Avant-Garde’s Relation to Modernist Thought

The dates of Modernism are disputable, it can be rightly claimed that nascent Modernism budded with the Avant-Garde (a military metaphor, meaning ‘advance guard’) which refers to a small, self-conscious group of artists and authors who deliberately undertook, in Ezra Pound’s phrase, to “make it new”.  By violating the accepted conventions and proprieties, not only… Read More Avant-Garde’s Relation to Modernist Thought

Modernism: On or About December 1910 Human Nature Changed

“On or about December 1910 human nature changed.” – Virginia Woolf wrote in her essay Mr Bennett and Mrs. Brown in 1924. “All human relations shifted,” Woolf continued, “and when human relations change there is at the same time a change in religion, conduct, politics, and literature.” This intentionally provocative statement was hyperbolic in its pinpointing… Read More Modernism: On or About December 1910 Human Nature Changed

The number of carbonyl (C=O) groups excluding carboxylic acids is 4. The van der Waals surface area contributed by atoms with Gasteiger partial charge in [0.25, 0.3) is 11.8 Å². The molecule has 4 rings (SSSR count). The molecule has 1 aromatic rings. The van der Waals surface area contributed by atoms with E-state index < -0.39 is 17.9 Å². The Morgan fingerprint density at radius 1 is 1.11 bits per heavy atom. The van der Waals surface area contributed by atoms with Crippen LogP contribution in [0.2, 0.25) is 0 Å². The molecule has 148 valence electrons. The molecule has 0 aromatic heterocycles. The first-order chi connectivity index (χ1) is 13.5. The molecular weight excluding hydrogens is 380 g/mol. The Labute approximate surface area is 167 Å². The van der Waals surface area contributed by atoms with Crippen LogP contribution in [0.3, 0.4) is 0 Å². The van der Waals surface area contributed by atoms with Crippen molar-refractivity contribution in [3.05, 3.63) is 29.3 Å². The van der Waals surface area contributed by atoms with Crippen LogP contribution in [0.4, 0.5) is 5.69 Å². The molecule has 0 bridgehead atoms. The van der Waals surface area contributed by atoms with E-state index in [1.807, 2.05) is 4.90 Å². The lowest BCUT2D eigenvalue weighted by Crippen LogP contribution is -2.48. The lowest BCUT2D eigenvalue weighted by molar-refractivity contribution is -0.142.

Decanonisation

In the wake on Postmodernist critique of modernism and liberal humanism, and with the vogue of Derridean deconstruction and decentering of the subject/centre, the Western canon of “great” books, not only in literature but in all areas of humanistic study, has been viewed as determined less by artistic excellence than by the politics of power.… Read More Decanonisation

Julia Kristeva: Intertextuality

A term popularised by Julia Kristeva in her analysis of Bakhtin’s concepts Dialogism and Carnival, intertextuality is a concept that informs structuralist poststructuralist deliberations in its contention that individual texts are inescapably related to other texts in a matrix of irreducible plural and provisional meanings, The term is used to signify the multiple ways in… Read More Julia Kristeva: Intertextuality

The Yale Critics

The Yale School is the name given to an influential group of literary critics, theorists, and philosophers of literature who were influenced by Jacques Derrida’s philosophy of deconstruction. Many of the theorists were affiliated with Yale University in the late 1970s, although a number of the theorists — including Derrida himself — subsequently moved to… Read More The Yale Critics

Aporia

The word “aporia” originally came from Greek which, in philosophy, meant a philosophical puzzle or state of being in puzzle, and a rhetorically useful expression of doubt. In contemporary theoretical parlance, the term has more been associated with deconstructive criticism, especially with Derridean theory of differance, as a reaction to structuralist interpretations of texts, denoting… Read More Aporia